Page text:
The shocking truth about Step therapy

Drug regimen - Photo by: rjp - Source: Flickr Creative CommonsDrug regimen - Photo by: rjp - Source: Flickr Creative Commons

Step therapy use is increasing steadily as it’s a strategy that should minimize risks for the patient while keeping therapies’ cost under control. Step therapy, in fact, starts by administering to the patient the safest and less expensive medication, progressing to riskier or expensive treatments only if the first one failed.

Commercial insurers are using step therapy to force people into taking older, less expensive drugs that are often associated with more side effects or lower safety profiles to save money. The overall reasoning is that older drugs are “safer” as they were already tested, and as their efficacy can be considered equivalent, insurance companies can still save billions without affecting patient’s chances of recovery. As the United States healthcare system costing something like $3 trillion, it seems this is a reasonable approach to cut down costs.

Contrary to belief, Step therapy does not save money, though. This kind of treatment approach may, in fact, be cheaper in the short term, but it is much more expensive in the long run. Insurers assume step therapy controls cost by cutting on immediate expenses, but several studies demonstrated that the use of older, less safe medication often ends in an increase in hospital admissions and emergency room visits. Also, you will incur higher health costs in later stages of your treatment, as a condition that is not adequately treated in its initial stages is doomed to worsen itself incurring higher costs later.

Step therapy poses a serious risk to your health, as older drugs are many times associated with serious or life-threatening risks that were eliminated by the newer, more technologically advanced drugs. This is particularly true for cancer chemotherapy, as cheaper drugs cause side effects that are often much more severe and debilitating, and that could even be the cause of new cancers to occur within 10 or more years from their assumption.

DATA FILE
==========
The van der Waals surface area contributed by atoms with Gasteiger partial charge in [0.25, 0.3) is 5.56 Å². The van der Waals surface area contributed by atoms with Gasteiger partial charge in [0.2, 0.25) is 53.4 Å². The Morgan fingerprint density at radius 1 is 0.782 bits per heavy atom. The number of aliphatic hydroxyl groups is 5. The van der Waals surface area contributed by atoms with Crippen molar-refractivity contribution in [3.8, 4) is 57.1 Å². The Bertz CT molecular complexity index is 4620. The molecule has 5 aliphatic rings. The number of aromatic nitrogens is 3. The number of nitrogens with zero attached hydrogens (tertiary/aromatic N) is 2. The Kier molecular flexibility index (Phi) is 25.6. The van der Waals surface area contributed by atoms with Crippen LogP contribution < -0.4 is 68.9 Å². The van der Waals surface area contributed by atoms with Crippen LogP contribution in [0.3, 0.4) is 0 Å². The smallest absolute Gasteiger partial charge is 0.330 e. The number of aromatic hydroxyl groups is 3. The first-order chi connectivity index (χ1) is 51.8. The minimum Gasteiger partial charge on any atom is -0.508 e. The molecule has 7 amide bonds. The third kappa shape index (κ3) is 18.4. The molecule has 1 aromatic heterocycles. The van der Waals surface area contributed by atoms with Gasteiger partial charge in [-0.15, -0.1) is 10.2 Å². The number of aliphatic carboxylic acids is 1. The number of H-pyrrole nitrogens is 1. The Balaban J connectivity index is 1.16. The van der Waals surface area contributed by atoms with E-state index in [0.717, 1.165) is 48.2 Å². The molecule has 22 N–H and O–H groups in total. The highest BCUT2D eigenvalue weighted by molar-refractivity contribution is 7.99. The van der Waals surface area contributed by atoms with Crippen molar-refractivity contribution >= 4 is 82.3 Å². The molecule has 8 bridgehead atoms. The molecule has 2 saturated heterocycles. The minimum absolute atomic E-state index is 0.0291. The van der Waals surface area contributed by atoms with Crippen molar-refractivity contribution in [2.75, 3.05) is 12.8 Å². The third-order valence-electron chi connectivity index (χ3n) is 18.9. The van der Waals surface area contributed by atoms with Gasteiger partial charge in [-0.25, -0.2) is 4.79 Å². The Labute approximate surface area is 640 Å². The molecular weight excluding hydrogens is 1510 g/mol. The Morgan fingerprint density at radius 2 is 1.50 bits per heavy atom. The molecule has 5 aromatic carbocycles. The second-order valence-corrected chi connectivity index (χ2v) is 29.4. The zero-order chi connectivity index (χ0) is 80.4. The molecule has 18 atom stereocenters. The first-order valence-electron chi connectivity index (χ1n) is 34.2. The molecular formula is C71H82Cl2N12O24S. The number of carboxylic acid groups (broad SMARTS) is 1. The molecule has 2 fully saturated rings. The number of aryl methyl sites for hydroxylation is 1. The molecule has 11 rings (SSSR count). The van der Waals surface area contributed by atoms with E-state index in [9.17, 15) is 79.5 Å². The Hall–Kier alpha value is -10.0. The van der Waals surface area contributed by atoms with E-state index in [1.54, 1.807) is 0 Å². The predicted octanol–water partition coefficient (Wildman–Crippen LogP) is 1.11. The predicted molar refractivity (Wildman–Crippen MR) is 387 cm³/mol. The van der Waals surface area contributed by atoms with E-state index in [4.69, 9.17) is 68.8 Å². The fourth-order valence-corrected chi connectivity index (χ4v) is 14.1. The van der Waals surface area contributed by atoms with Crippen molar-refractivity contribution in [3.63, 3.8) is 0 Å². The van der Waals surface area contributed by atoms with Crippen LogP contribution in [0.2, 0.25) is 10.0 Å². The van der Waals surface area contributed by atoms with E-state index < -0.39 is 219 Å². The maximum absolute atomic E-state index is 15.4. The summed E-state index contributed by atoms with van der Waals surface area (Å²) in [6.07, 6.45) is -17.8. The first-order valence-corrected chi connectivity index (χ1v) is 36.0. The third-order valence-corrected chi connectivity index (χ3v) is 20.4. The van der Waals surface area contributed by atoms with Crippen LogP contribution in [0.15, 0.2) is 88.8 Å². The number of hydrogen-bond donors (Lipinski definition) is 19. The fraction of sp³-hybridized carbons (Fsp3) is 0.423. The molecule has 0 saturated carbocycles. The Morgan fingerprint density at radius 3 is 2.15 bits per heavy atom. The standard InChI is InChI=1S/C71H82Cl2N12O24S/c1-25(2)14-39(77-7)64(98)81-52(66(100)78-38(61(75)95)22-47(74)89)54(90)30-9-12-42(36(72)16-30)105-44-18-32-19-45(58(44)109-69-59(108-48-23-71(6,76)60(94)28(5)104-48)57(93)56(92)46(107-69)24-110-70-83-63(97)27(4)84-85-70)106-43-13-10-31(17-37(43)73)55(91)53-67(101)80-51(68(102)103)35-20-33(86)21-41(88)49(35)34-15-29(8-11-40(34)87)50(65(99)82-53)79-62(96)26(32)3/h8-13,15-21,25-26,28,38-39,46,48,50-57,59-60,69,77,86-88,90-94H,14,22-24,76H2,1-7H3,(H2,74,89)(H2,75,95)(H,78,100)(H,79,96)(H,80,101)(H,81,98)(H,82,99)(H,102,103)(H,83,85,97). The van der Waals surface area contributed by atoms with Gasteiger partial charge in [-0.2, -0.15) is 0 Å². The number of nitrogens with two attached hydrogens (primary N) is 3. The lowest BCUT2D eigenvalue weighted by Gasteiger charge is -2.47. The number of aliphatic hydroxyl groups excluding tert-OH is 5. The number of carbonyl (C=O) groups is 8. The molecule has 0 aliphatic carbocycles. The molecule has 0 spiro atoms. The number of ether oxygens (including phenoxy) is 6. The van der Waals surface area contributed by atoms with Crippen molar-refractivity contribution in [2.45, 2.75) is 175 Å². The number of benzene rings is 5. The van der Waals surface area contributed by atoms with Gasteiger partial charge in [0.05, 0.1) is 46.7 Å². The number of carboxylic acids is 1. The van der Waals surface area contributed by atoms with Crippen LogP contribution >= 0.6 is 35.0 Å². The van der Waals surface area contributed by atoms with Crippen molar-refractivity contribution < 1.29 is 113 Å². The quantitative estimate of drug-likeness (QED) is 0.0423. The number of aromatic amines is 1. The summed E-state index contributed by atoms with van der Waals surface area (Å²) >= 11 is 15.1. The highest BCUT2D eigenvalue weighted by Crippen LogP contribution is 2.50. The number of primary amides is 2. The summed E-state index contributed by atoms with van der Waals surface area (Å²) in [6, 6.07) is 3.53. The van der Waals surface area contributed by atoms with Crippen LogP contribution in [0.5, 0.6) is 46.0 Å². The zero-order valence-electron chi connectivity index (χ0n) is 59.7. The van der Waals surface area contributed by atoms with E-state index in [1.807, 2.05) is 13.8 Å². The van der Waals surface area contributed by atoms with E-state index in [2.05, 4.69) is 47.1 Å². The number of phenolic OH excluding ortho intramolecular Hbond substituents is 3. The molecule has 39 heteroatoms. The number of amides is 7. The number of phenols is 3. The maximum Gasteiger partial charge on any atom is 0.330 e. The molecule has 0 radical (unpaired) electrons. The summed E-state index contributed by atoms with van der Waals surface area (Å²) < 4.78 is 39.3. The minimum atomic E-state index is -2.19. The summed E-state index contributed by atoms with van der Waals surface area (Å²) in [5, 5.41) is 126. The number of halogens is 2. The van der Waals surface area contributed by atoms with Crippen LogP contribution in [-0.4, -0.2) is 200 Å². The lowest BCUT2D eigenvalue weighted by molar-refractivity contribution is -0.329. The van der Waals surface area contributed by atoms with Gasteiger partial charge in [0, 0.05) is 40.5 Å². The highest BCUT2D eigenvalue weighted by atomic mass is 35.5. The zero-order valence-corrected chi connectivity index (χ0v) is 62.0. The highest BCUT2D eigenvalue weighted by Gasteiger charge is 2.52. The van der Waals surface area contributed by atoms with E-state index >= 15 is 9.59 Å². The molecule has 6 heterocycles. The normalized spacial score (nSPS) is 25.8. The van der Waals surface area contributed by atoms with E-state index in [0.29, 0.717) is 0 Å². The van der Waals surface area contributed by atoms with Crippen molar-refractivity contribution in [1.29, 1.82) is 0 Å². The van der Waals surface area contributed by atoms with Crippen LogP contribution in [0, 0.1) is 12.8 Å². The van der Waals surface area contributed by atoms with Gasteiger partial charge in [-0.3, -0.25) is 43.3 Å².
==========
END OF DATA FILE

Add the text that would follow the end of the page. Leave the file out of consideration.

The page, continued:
Also, effective treatment is delayed, as even if your doctors knows well what the best treatment option for your specific condition is, your health plan cannot provide it until you take all the other obligatory steps. Many drugs exacerbate symptoms and cause them to worsen, keeping many people from getting any effective treatment at all as their compliance (willingness to take the drugs) is significantly reduced, especially in elderly populations and psychiatric patients.

Step therapy can mean a delay in much-needed treatment that in several conditions may even endanger a patient’s life. Patients are often required by their plans to stay on a given medication for too long before making a switch, and the delay to use drugs originally prescribed can be very risky or harmful if patient’s condition is not promptly treated.

Many other countries employ pharmacoeconomic strategies that aim at reducing the overall burden of medications and drug usage, but the actual step therapy or “fail first” therapy as many call them, is just a monstrosity. Several European nations would consider this kind of approach as unethical, as it does more than just put a patient’s life to risk. It makes thoroughly clear that what really matters for insurance companies isn’t the safety or the quality of life of other human beings, but only the amount of money they can make every year.


Article by Claudio Butticè



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